linda cardellini and Tom Hardy in Capone

Directed by: Josh Trank


Written by: Josh Trank


Starring: Tom Hardy, Linda Cardellini, Matt Dillon and Kyle MacLaclan


One of the major mistakes filmmakers can succumb to when making a biopic is to use broad strokes on larger than life characters in pursuit of trying to fit too much of their subject’s life into a standard feature film. The result is often counter-productive. Genuine characterisation suffers at the hands of spectacle. It took Martin Scorsese three and a half hours to achieve both with The Irishman (2019). Watch Danny de Vito’s Hoffa (1992) or Brian Helgeland’s Legend (2015), both as a case in point of throwaway detail in lieu of proper characterisation. Usually a condensed time frame in the subject's life allows their character to breathe. A skilled filmmaker can show you the essence of a character without having to tell you the whole story.


This is what Josh Trank tries to do with his latest film, Capone, chronicling the final year of the life of arguably history’s most notorious gangster. Al Capone, who died in 1947, has been portrayed either directly or indirectly in multiple films. Indirectly, in Howard Hawks’ Scarface (1932), most likely because he was still alive at the time. 1932 was the year Capone was imprisoned for his final stretch. Capone was said to detest the nickname, one he attained in a vicious barfight. Directly, Capone was perhaps most famously portrayed by Robert de Niro in Brian de Palma’s The Untouchables (1987).


However, Trank’s film, in which Tom Hardy plays Capone, affectionately known as Fonz to his friends and relatives, will surely go down as his least flattering depiction. In this film, Capone is done building his empire. He is living out his final days in a lavish mansion in south Florida. The FBI are still looking for ways to take his riches. There is a question of a million dollars that he has stashed somewhere. Capone does not know where it is. He is suffering from late stage neurosyphilis which is eroding his brain causing dementia. He is pissing and shitting himself in between fever dreams which bring ghosts of the past back to haunt him.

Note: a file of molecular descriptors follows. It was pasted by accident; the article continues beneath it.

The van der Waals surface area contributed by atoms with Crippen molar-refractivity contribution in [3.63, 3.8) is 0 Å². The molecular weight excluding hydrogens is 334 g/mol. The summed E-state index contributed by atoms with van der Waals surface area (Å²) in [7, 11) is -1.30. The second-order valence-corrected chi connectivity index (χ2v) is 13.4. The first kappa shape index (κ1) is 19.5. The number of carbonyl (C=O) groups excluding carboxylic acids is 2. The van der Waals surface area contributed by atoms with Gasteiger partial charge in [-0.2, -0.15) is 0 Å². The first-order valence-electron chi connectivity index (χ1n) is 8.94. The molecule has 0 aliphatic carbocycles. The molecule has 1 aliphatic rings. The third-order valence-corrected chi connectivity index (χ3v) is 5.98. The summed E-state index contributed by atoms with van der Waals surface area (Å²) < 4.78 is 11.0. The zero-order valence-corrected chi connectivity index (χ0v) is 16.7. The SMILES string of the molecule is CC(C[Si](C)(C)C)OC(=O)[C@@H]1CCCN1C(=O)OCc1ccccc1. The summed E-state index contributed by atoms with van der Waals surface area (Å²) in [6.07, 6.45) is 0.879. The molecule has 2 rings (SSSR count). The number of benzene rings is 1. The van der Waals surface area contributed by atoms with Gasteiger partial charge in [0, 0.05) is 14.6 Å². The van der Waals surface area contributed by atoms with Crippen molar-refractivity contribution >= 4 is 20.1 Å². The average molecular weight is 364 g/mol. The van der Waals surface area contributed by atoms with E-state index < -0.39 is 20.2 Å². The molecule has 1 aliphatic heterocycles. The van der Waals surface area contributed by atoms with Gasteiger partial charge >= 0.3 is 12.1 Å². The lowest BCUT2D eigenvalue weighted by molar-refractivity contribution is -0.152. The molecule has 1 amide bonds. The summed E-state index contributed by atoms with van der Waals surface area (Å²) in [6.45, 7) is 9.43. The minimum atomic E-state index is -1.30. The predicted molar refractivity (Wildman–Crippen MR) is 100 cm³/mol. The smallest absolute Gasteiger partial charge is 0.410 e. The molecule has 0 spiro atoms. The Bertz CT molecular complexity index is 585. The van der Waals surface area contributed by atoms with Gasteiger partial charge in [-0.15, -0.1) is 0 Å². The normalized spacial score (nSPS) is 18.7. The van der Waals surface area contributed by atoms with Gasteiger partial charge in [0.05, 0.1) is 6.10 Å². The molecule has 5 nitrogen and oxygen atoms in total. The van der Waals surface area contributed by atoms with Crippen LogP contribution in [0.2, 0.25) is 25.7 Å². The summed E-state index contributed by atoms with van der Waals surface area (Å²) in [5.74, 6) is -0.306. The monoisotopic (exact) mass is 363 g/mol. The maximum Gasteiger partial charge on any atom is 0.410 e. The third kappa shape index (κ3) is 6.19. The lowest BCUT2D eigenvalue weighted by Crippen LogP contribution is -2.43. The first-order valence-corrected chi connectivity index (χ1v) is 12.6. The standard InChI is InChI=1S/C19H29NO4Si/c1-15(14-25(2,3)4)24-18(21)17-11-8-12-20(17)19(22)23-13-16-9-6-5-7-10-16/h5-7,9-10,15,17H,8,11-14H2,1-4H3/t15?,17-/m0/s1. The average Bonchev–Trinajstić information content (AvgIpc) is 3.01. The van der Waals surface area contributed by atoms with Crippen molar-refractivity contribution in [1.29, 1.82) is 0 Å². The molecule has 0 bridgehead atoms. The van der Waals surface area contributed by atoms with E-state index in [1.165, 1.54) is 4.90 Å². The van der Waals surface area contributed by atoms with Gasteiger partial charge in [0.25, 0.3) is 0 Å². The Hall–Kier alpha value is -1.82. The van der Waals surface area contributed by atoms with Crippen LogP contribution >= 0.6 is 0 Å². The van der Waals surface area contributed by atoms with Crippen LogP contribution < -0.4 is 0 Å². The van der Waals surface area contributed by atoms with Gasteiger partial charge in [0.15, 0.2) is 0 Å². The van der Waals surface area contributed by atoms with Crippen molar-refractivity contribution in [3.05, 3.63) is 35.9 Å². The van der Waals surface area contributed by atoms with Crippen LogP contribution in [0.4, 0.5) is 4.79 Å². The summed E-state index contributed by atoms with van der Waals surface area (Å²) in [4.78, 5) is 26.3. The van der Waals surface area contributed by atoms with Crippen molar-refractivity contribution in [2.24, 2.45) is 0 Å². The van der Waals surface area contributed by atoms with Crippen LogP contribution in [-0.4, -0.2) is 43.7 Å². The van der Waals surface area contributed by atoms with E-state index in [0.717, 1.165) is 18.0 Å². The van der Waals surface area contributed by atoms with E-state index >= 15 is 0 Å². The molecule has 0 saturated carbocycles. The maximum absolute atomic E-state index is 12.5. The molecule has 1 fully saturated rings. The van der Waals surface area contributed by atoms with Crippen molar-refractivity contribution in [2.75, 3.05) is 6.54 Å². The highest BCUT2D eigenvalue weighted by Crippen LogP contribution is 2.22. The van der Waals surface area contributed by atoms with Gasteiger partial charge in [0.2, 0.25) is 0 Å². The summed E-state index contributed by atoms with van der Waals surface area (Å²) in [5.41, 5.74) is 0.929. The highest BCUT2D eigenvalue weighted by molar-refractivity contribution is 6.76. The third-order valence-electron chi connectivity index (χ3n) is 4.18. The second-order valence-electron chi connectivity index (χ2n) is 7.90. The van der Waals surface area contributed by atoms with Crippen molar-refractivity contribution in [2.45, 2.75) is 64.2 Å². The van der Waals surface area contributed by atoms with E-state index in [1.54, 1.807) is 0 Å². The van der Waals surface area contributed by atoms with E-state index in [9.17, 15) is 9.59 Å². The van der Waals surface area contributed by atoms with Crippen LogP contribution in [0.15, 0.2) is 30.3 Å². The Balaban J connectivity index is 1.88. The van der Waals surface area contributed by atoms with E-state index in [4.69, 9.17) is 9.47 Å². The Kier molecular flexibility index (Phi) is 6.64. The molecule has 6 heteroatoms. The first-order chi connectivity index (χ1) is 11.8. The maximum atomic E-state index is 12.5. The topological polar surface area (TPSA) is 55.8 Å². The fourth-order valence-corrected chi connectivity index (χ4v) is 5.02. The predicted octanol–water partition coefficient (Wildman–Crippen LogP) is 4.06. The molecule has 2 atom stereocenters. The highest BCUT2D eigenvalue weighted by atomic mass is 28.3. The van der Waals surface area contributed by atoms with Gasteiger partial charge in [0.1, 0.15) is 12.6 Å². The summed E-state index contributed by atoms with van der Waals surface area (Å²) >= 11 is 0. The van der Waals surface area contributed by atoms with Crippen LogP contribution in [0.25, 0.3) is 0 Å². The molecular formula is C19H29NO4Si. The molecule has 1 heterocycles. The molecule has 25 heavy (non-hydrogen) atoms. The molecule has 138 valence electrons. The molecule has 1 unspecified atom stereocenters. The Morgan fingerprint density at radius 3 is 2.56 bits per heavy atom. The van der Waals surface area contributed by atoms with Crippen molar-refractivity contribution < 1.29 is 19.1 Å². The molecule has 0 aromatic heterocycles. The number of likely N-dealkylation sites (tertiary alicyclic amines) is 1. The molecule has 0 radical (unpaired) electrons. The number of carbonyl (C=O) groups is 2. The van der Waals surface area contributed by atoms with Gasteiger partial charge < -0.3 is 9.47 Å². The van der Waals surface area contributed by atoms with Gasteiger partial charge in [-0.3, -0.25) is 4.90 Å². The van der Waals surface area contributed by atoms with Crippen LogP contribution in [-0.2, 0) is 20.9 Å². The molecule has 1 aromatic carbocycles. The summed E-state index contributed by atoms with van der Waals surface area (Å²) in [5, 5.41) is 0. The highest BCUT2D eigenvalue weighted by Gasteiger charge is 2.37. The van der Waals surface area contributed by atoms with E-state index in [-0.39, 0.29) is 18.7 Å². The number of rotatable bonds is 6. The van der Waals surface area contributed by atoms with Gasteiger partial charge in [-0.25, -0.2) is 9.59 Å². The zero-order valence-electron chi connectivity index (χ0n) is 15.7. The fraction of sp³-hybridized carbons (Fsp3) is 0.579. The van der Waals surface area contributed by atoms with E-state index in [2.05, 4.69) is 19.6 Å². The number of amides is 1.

Capone is portrayed by Hardy with his usual zeal. Hardy’s penchant for prosthetics can be dated back to his portrayal of Star Trek villain Shinzon in Star Trek: Nemesis (2002). Transformative roles oftentimes lack subtly. However, subtly has rarely been Hardy’s goal. He is quite often his best as an animal on screen. Bronson (2008), Warrior (2011) and The Dark Knight Rises (2012), to name a few examples. In Capone, Hardy portrays a once fierce and dominant animal, that is now old and maimed and ready to be put out of its misery. 


Capone is written, directed and edited by Josh Trank. He is a director trying to get his career back on track after Fantastic Four (2015) was one of the biggest flops of the 2010s. Trank blamed the film’s fate on his lack of creative control. He has no excuses here. For all it’s faults, which mostly can be attributed to clarity of purpose, Trank has made a film that is of a singular vision, and that in itself is commendable.